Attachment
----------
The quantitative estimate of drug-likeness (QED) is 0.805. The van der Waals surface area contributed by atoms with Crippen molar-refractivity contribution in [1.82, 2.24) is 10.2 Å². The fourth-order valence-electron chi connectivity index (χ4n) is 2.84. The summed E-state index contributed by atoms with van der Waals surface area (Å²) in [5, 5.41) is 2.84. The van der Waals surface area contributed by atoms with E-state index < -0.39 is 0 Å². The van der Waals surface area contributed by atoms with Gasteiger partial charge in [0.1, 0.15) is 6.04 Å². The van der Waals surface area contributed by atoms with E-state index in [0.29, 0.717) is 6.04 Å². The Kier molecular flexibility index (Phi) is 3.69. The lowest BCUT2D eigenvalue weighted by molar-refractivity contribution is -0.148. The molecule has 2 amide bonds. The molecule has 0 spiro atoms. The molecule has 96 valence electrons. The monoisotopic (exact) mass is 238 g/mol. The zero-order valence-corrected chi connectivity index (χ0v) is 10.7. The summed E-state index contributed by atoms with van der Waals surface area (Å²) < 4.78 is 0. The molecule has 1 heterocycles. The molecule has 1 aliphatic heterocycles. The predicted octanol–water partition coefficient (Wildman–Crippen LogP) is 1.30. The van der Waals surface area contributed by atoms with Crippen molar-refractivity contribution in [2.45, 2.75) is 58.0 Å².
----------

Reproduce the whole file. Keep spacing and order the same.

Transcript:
The quantitative estimate of drug-likeness (QED) is 0.805. The van der Waals surface area contributed by atoms with Crippen molar-refractivity contribution in [1.82, 2.24) is 10.2 Å². The fourth-order valence-electron chi connectivity index (χ4n) is 2.84. The summed E-state index contributed by atoms with van der Waals surface area (Å²) in [5, 5.41) is 2.84. The van der Waals surface area contributed by atoms with E-state index < -0.39 is 0 Å². The van der Waals surface area contributed by atoms with Gasteiger partial charge in [0.1, 0.15) is 6.04 Å². The van der Waals surface area contributed by atoms with E-state index in [0.29, 0.717) is 6.04 Å². The Kier molecular flexibility index (Phi) is 3.69. The lowest BCUT2D eigenvalue weighted by molar-refractivity contribution is -0.148. The molecule has 2 amide bonds. The molecule has 0 spiro atoms. The molecule has 96 valence electrons. The monoisotopic (exact) mass is 238 g/mol. The zero-order valence-corrected chi connectivity index (χ0v) is 10.7. The summed E-state index contributed by atoms with van der Waals surface area (Å²) < 4.78 is 0. The molecule has 1 heterocycles. The molecule has 1 aliphatic heterocycles. The predicted octanol–water partition coefficient (Wildman–Crippen LogP) is 1.30. The van der Waals surface area contributed by atoms with Crippen molar-refractivity contribution in [2.45, 2.75) is 58.0 Å².